Authoritarians nationwide were disappointed to learn Monday that a unanimous Supreme Court had denied their ability to place hidden global-positioning-system (GPS) tracking devices on cars without a warrant. The decision is long overdue in a society where government officials have quietly turned to technology to spy on the public.
A number of lower courts saw no problem with letting police record the movements of any motorist at any time for any reason. This idea rested on the judges’ misguided notion that the right to travel by automobile is granted by the government and that by getting on the road one surrenders all expectation of privacy. The decision, penned by Justice Antonin Scalia, pushes back on that concept, explaining that the government commits a trespass when it sticks a tracking device on a car without judicial oversight.
In concurring opinions, a handful of justices preferred a more comprehensive finding that would prohibit law enforcement from obtaining surveillance information from third parties. As Justice Samuel A. Alito Jr. put it, “suppose, for example, that the federal government required or persuaded auto manufacturers to include a GPS tracking device in every car - the Court’s theory would provide no protection.”
Justice Alito didn’t need to create a hypothetical, as such mandatory surveillance is here already. Since 2001, Congress and the Federal Communications Commission have required cellphone companies to implement “enhanced 911.” That means all phones must transmit their exact location through built-in GPS chips or equivalent technologies. Ostensibly, this enables emergency responders to know exactly where to go when someone dials 911, but it also enables the creation of a minute-by-minute history of where that phone, and presumably its owner, have been.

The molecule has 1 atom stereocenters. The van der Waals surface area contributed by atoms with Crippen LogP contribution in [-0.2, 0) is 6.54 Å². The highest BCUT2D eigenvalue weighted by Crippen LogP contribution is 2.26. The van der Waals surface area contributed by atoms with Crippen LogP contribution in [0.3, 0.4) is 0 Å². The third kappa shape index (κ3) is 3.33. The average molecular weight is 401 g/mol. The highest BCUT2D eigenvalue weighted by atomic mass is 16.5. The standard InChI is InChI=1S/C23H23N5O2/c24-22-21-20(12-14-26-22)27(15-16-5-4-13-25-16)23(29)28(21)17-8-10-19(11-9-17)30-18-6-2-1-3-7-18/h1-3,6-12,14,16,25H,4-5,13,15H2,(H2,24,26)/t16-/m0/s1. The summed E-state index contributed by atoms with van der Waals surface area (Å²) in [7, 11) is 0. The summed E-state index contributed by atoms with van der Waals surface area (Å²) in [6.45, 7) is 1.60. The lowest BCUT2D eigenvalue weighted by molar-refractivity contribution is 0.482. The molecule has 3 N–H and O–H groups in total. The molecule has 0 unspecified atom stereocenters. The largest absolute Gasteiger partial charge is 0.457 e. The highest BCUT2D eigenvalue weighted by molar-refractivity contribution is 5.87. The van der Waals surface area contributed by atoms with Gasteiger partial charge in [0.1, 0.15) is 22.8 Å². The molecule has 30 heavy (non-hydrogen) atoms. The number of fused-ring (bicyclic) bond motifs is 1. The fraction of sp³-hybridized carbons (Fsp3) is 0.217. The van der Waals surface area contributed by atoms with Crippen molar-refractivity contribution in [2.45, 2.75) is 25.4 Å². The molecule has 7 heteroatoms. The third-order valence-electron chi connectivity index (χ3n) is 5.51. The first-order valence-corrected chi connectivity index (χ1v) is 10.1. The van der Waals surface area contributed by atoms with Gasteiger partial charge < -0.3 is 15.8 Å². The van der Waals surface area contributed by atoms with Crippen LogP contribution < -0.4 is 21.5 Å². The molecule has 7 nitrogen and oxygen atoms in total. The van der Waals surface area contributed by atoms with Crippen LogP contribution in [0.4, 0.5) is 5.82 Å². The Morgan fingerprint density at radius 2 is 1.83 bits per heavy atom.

Thanks to lavish federal homeland-security grants, cities around the country have also been snapping up automated license-plate readers, which photograph and identify passing vehicles. The same technology is used in speed cameras, giving a city like Washington near-real-time surveillance capabilities at the fingertips of the police chief and mayor. It’s perfect for catching a thief. It’s equally perfect for misuse, such as setting up political opponents or just keeping tabs on a wayward spouse. The District’s favorite use is revenue generation - finding cars it can tow because of unpaid parking tickets.
There has never been any public debate about the acceptable limits of these intrusive machines. The federal government merely hands out the money and municipalities snap up the latest gadget, whether it’s needed or not - after all, it’s not their money. The Supreme Court’s ruling is bad news for the companies that sell surreptitious spy equipment, but that’s only a small part of the problem. Big Brother is already here.
The Washington Times
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